Statistics from Altmetric.com
Optimising use of thiopurines in inflammatory bowel disease
Thiopurines continue to provide the most popular option for long term control of inflammatory bowel disease. Despite several decades of experience, the use of thiopurines continues to challenge even the most experienced gastroenterologist. This clearly written review by Raj and Hawthorne demystifies the key issues and provides a clear blue print for clinical teams to follow.
The characteristics of an excellent endoscopy trainer
Pressure to reduce waits, reduced working hours for trainees and a greater focus on safety and the patient experience means we must train more efficiently. To achieve more efficient training we need excellent trainers. Wells’ description of the characteristics of an excellent endoscopy trainer is a must read for both endoscopic trainers and trainees.
Clinical lesson: eosinophilic oesophagitis, a new diagnosis to swallow
Eosinophilic oesophagitis is not a common condition but correct management will have a huge impact on affected patients. Every gastroenterologist should be aware of this newly described condition and ways of managing it. Lamb et al’s description of three patients and the accompanying editorial bring to life the clinical presentation of eosinophilic oesophagitis and options for treatment.
Circumstances in which colonoscopy misses cancer
Colonoscopy is regarded to be the gold standard technique for examining the colon, but recent evidence suggests that it is far from perfect. Rabeneck and Paszat’s timely review focuses on the factors that are linked with missing cancer and proposes ways of improving miss rates. This paper is an essential read for all colonoscopists and the staff that support them.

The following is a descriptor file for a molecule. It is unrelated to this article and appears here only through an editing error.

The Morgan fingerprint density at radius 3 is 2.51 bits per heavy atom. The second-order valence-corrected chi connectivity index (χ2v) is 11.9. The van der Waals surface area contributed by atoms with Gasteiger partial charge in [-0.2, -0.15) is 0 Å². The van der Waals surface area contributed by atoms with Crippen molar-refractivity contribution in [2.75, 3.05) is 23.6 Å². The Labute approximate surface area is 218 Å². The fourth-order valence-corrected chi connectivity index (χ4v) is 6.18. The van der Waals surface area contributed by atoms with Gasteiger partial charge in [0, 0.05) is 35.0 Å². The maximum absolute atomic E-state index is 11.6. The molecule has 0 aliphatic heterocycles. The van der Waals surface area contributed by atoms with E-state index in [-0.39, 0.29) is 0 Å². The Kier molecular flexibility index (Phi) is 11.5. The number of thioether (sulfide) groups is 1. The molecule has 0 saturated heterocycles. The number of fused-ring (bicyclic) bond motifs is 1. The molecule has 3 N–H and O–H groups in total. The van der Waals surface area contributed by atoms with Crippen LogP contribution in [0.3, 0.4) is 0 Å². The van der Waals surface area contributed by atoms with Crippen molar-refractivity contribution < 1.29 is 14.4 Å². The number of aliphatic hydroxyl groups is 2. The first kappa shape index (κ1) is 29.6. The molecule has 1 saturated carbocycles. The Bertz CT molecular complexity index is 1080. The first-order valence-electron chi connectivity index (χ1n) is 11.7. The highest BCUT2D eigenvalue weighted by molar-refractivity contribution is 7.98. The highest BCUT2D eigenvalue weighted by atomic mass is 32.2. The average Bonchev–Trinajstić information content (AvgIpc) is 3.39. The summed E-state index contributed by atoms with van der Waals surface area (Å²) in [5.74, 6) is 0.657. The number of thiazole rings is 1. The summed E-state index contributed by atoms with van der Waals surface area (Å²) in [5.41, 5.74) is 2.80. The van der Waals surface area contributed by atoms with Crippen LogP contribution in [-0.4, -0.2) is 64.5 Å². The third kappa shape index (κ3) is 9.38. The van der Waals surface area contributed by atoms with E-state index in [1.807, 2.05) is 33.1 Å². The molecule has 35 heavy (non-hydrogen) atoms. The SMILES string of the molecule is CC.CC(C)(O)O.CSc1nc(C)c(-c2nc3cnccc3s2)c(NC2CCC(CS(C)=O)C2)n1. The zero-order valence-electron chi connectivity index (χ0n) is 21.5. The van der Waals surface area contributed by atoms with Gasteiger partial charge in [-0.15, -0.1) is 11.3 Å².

Nutritional training in gastroenterology
Many gastroenterologists are ill-equipped to provide high quality nutritional support both for patients in wards and out patients. Harvey and Neild argue the importance of having a gastroenterology workforce that is competent to manage nutritional problems. They describe the current challenge of achieving this goal, and the case for more formal nutritional training for gastroenterologists.
Ethical issues in nutrition support: a view from the coalface
Differences of opinion about nutrition support for patients who are not competent to voice an opinion are commonplace. There are guidelines, precedents and the law to consider when making the best judgement for patients. It has never been so complicated. Simmonds demystifies the issues, providing an excellent overview of what needs to be considered, real life examples and a framework to support clinicians make the best decisions.
NREG: old banger or new vehicle for research?
Generating new evidence is a challenging business and particularly difficult to achieve in small isolated groups. NREG is a research network which brings together all endoscopy units in the north east of England. This article by Rees and Rutter explains how NREG was formed and describes what it has achieved in a short space of time. The impact of following the NREG model, whether it be in endoscopy or other services, will be a much improved evidence base achieved more efficiently.
Mortality in ulcerative colitis — what should we tell our patients? Three year mortality following admission for the treatment of ulcerative colitis: a 6 year retrospective case review
This article by Falvey et al provides reassuring evidence that patients with ulcerative colitis have a low mortality following admission for an acute relapse of their disease. Mortality was associated with age and co-morbid disease and outcome for the most severely affect patients was very good. On the basis of this evidence we can be very reassuring to our patients – providing guidance for managing patients is followed.
If you wish to reuse any or all of this article please use the link below which will take you to the Copyright Clearance Center’s RightsLink service. You will be able to get a quick price and instant permission to reuse the content in many different ways.